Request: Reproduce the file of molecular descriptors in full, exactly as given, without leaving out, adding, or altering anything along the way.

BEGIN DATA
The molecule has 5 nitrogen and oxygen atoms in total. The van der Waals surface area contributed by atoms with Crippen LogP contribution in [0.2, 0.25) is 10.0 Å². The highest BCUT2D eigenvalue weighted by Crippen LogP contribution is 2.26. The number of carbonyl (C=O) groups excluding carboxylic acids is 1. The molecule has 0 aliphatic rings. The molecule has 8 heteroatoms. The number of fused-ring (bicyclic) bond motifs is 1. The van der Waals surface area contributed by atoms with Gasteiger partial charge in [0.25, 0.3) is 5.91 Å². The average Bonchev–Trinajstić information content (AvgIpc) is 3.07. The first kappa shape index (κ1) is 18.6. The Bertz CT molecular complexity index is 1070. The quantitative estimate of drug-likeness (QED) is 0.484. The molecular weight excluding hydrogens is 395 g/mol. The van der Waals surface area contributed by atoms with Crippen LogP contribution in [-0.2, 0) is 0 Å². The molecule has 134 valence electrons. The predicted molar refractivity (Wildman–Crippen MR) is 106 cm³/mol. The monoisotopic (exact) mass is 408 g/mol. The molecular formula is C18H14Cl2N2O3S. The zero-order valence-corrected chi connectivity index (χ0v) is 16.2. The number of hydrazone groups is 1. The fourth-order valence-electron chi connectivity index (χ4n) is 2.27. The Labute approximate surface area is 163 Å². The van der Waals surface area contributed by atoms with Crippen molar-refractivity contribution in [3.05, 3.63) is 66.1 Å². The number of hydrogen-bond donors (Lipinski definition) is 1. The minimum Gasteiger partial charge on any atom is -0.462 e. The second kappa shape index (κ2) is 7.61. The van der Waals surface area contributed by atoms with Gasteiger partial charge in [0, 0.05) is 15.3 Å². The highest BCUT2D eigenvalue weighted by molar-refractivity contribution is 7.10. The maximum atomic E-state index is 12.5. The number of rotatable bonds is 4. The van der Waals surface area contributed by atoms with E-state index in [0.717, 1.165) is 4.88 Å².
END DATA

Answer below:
The molecule has 5 nitrogen and oxygen atoms in total. The van der Waals surface area contributed by atoms with Crippen LogP contribution in [0.2, 0.25) is 10.0 Å². The highest BCUT2D eigenvalue weighted by Crippen LogP contribution is 2.26. The number of carbonyl (C=O) groups excluding carboxylic acids is 1. The molecule has 0 aliphatic rings. The molecule has 8 heteroatoms. The number of fused-ring (bicyclic) bond motifs is 1. The van der Waals surface area contributed by atoms with Gasteiger partial charge in [0.25, 0.3) is 5.91 Å². The average Bonchev–Trinajstić information content (AvgIpc) is 3.07. The first kappa shape index (κ1) is 18.6. The Bertz CT molecular complexity index is 1070. The quantitative estimate of drug-likeness (QED) is 0.484. The molecular weight excluding hydrogens is 395 g/mol. The van der Waals surface area contributed by atoms with Crippen LogP contribution in [-0.2, 0) is 0 Å². The molecule has 134 valence electrons. The predicted molar refractivity (Wildman–Crippen MR) is 106 cm³/mol. The monoisotopic (exact) mass is 408 g/mol. The molecular formula is C18H14Cl2N2O3S. The zero-order valence-corrected chi connectivity index (χ0v) is 16.2. The number of hydrazone groups is 1. The fourth-order valence-electron chi connectivity index (χ4n) is 2.27. The Labute approximate surface area is 163 Å². The van der Waals surface area contributed by atoms with Crippen molar-refractivity contribution in [3.05, 3.63) is 66.1 Å². The number of hydrogen-bond donors (Lipinski definition) is 1. The minimum Gasteiger partial charge on any atom is -0.462 e. The second kappa shape index (κ2) is 7.61. The van der Waals surface area contributed by atoms with Gasteiger partial charge in [0, 0.05) is 15.3 Å². The highest BCUT2D eigenvalue weighted by molar-refractivity contribution is 7.10. The maximum atomic E-state index is 12.5. The number of rotatable bonds is 4. The van der Waals surface area contributed by atoms with E-state index in [0.717, 1.165) is 4.88 Å².